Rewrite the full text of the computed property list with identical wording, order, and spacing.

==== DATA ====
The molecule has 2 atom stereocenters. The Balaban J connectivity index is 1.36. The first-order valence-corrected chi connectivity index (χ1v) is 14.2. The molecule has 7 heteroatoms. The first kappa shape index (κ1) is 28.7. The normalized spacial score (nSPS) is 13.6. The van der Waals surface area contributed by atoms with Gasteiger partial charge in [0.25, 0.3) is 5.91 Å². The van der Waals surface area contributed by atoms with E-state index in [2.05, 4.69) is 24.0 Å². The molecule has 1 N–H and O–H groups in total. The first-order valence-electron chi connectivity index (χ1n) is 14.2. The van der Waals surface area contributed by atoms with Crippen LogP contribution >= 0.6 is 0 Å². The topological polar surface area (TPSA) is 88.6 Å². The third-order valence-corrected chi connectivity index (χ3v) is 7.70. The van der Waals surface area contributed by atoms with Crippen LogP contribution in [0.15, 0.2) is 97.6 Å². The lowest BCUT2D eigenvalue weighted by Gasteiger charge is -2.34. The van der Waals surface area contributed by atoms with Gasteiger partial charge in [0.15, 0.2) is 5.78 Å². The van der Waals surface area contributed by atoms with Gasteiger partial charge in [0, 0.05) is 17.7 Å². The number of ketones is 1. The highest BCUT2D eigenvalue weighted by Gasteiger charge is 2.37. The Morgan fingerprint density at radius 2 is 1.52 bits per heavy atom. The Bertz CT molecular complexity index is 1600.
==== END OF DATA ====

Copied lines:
The molecule has 2 atom stereocenters. The Balaban J connectivity index is 1.36. The first-order valence-corrected chi connectivity index (χ1v) is 14.2. The molecule has 7 heteroatoms. The first kappa shape index (κ1) is 28.7. The normalized spacial score (nSPS) is 13.6. The van der Waals surface area contributed by atoms with Gasteiger partial charge in [0.25, 0.3) is 5.91 Å². The van der Waals surface area contributed by atoms with E-state index in [2.05, 4.69) is 24.0 Å². The molecule has 1 N–H and O–H groups in total. The first-order valence-electron chi connectivity index (χ1n) is 14.2. The van der Waals surface area contributed by atoms with Crippen LogP contribution >= 0.6 is 0 Å². The topological polar surface area (TPSA) is 88.6 Å². The third-order valence-corrected chi connectivity index (χ3v) is 7.70. The van der Waals surface area contributed by atoms with Crippen LogP contribution in [0.15, 0.2) is 97.6 Å². The lowest BCUT2D eigenvalue weighted by Gasteiger charge is -2.34. The van der Waals surface area contributed by atoms with Gasteiger partial charge in [0.15, 0.2) is 5.78 Å². The van der Waals surface area contributed by atoms with Gasteiger partial charge in [0, 0.05) is 17.7 Å². The number of ketones is 1. The highest BCUT2D eigenvalue weighted by Gasteiger charge is 2.37. The Morgan fingerprint density at radius 2 is 1.52 bits per heavy atom. The Bertz CT molecular complexity index is 1600.